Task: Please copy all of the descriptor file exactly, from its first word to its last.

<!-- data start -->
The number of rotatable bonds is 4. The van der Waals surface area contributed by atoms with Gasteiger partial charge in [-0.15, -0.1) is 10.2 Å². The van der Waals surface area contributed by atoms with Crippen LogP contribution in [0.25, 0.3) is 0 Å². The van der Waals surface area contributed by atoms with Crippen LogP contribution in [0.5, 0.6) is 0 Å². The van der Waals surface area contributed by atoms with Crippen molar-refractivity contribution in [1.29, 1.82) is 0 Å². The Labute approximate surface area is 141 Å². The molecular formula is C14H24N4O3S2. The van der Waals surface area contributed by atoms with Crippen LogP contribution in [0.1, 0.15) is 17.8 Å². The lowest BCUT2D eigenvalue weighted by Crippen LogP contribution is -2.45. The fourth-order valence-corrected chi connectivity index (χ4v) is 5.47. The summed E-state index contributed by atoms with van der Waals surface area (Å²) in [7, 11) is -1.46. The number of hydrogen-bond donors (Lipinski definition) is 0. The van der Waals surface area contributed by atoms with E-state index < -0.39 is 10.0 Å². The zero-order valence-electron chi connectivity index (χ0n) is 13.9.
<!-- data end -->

The number of rotatable bonds is 4. The van der Waals surface area contributed by atoms with Gasteiger partial charge in [-0.15, -0.1) is 10.2 Å². The van der Waals surface area contributed by atoms with Crippen LogP contribution in [0.25, 0.3) is 0 Å². The van der Waals surface area contributed by atoms with Crippen LogP contribution in [0.5, 0.6) is 0 Å². The van der Waals surface area contributed by atoms with Crippen molar-refractivity contribution in [1.29, 1.82) is 0 Å². The Labute approximate surface area is 141 Å². The molecular formula is C14H24N4O3S2. The van der Waals surface area contributed by atoms with Crippen LogP contribution in [0.1, 0.15) is 17.8 Å². The lowest BCUT2D eigenvalue weighted by Crippen LogP contribution is -2.45. The fourth-order valence-corrected chi connectivity index (χ4v) is 5.47. The summed E-state index contributed by atoms with van der Waals surface area (Å²) in [7, 11) is -1.46. The number of hydrogen-bond donors (Lipinski definition) is 0. The van der Waals surface area contributed by atoms with E-state index < -0.39 is 10.0 Å². The zero-order valence-electron chi connectivity index (χ0n) is 13.9.